• I just use a regular trash can with a washable liner in it for the main pail. On wash day, it all goes in the wash, including the liner. In the bathroom I use a miniature version of the same set-up. It works great. Dry pails are best – soaking them in any liquid in the pail is a potential drowning hazard, and it’s not necessary.

      Katie ~ This Natural Life´s last blog post…Welcome to Simple Mom Readers!

  21. I have a question about the flushie disposable inserts: Approximately how much are they? Thanks.

    hairstyles for girls´s last blog post…Snail Shell Hairstyle

    • The ones I use are listed in my shop here, along with everything else I “recommend” related to CDing. They’re the Biosoft kind from Bummis.

  22. I do feel that cloth diapering is the more environmentally friendly choice. I know that opponents of cloth diapering say that it uses more water, but doesn’t it take oil to make the plastic that goes into disposable diapers? Which is worse: using extra water for washing diapers or filling landfills with disposable diapers (and human feces) AND using oil to make those diapers. Although I don’t know of any research that backs me up on this, my common sense tells me that cloth is definitely the lesser of the two evils.

    • Elizabeth says:

      FWIW, I don’t know if this is mentioned elsewhere in the comments, but from what I’ve read, it takes as much or more water to _manufacture_ a disposable than it does to wash one. The environment isn’t my primary reason for considering CDs, but even with the water issue it seems that CDs are at least slightly better.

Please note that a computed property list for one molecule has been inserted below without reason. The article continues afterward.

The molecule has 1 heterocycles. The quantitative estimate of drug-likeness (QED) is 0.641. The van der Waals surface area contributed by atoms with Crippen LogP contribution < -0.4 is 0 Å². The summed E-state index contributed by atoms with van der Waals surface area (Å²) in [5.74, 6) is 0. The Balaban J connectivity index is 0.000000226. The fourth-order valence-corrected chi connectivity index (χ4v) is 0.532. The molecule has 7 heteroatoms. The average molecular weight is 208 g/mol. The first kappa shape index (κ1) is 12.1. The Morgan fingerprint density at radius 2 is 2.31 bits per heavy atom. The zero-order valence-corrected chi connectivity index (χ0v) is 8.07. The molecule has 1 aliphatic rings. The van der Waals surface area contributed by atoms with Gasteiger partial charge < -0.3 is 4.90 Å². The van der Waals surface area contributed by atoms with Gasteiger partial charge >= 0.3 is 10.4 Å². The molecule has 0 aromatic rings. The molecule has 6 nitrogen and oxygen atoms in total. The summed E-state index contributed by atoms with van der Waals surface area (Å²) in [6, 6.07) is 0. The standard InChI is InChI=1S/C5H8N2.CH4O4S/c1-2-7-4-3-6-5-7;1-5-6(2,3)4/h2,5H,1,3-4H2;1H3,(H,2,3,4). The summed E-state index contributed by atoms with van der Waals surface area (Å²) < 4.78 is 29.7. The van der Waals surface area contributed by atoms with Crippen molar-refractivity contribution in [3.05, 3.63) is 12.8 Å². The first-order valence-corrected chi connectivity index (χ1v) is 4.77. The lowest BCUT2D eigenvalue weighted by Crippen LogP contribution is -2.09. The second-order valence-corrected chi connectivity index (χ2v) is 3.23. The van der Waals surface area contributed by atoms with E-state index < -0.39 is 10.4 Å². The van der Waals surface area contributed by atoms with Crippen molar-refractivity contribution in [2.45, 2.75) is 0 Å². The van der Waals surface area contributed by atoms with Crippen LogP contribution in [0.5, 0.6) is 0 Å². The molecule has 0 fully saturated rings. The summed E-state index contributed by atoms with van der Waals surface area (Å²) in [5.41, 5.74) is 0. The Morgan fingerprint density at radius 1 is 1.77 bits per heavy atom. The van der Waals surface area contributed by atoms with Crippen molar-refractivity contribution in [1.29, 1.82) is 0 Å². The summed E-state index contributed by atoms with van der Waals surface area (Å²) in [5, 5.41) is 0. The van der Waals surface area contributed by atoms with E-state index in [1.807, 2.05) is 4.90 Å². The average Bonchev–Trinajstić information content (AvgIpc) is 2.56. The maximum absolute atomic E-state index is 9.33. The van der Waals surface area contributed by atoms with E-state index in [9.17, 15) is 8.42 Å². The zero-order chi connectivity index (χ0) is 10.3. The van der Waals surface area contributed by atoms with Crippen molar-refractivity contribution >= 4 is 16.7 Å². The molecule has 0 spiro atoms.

I have a 3 month old, and was too overwhelmed to try CDs at first, but I think I’m going to give them a try now.

  23. Brigitte says:

    I thought a comment from someone who’s ‘been there, done that’ might be useful. My children are now 17 and 19 and we went the cloth diaper route with both of them. And yes, this was using ordinary flat diapers, pins and plastic pants. We even took them with us on a trip to Thailand when the oldest was 18 months old.
    We washed them and hung them to dry –outside or in our basement. Yes, it was a lot of work, but isn’t everything when raising children? It was a sacrifice we were willing to make for the kids’ future and the environment. It helped that my husband and I were a team in this – I remember many a time that he’d be watching hockey while folding diapers! We still justify our choice with recognizing that we did not contribute to the overflowing landfills. I think it is important that we look at ways of living ‘simply’ in this world and using cloth diapers is one way towards that goal.

  24. I love this series. I’ve been considering switching to cloth for my 1 year old for a while but kind of lost steam. This week’s posts gave me the push I needed and today I ordered my first bunch of cloth diapers from a gal on brand new, too big for her baby and 1/2 what they cost retail. It’s a great resource.

  25. We’ve been using CDs for four months now and it’s one of the best things we’ve done. I used disposables for travel and there’s always a blow-out, something that never happened with cloth. Looking back this is what I’m going to do with the next one: